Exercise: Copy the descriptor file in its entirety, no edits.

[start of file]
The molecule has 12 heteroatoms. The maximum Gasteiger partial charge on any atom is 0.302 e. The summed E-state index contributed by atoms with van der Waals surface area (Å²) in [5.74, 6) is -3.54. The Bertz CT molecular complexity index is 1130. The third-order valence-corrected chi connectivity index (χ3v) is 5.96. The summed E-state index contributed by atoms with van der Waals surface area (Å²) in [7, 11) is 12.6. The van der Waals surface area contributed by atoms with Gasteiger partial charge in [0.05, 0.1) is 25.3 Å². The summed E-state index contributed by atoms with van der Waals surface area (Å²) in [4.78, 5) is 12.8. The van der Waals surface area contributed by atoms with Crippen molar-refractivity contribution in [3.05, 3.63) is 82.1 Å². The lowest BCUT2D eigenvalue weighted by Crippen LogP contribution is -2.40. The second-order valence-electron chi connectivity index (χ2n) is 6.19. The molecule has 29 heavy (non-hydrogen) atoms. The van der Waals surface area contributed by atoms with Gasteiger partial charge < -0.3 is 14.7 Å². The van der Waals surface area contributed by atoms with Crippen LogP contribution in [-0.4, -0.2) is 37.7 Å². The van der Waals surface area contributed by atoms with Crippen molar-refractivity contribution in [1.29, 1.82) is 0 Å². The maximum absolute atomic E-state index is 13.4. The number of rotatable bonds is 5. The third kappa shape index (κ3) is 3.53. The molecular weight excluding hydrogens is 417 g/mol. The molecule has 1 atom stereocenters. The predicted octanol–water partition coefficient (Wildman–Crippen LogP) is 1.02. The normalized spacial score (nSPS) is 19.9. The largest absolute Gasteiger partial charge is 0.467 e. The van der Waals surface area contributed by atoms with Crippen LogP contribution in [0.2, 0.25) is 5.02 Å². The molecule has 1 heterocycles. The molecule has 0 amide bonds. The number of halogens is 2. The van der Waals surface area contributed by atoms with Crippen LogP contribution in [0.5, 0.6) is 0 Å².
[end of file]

The molecule has 12 heteroatoms. The maximum Gasteiger partial charge on any atom is 0.302 e. The summed E-state index contributed by atoms with van der Waals surface area (Å²) in [5.74, 6) is -3.54. The Bertz CT molecular complexity index is 1130. The third-order valence-corrected chi connectivity index (χ3v) is 5.96. The summed E-state index contributed by atoms with van der Waals surface area (Å²) in [7, 11) is 12.6. The van der Waals surface area contributed by atoms with Gasteiger partial charge in [0.05, 0.1) is 25.3 Å². The summed E-state index contributed by atoms with van der Waals surface area (Å²) in [4.78, 5) is 12.8. The van der Waals surface area contributed by atoms with Crippen molar-refractivity contribution in [3.05, 3.63) is 82.1 Å². The lowest BCUT2D eigenvalue weighted by Crippen LogP contribution is -2.40. The second-order valence-electron chi connectivity index (χ2n) is 6.19. The molecule has 29 heavy (non-hydrogen) atoms. The van der Waals surface area contributed by atoms with Gasteiger partial charge < -0.3 is 14.7 Å². The van der Waals surface area contributed by atoms with Crippen LogP contribution in [-0.4, -0.2) is 37.7 Å². The van der Waals surface area contributed by atoms with Crippen molar-refractivity contribution in [1.29, 1.82) is 0 Å². The maximum absolute atomic E-state index is 13.4. The number of rotatable bonds is 5. The third kappa shape index (κ3) is 3.53. The molecular weight excluding hydrogens is 417 g/mol. The molecule has 1 atom stereocenters. The predicted octanol–water partition coefficient (Wildman–Crippen LogP) is 1.02. The normalized spacial score (nSPS) is 19.9. The largest absolute Gasteiger partial charge is 0.467 e. The van der Waals surface area contributed by atoms with Crippen LogP contribution in [0.2, 0.25) is 5.02 Å². The molecule has 1 heterocycles. The molecule has 0 amide bonds. The number of halogens is 2. The van der Waals surface area contributed by atoms with Crippen LogP contribution in [0.5, 0.6) is 0 Å².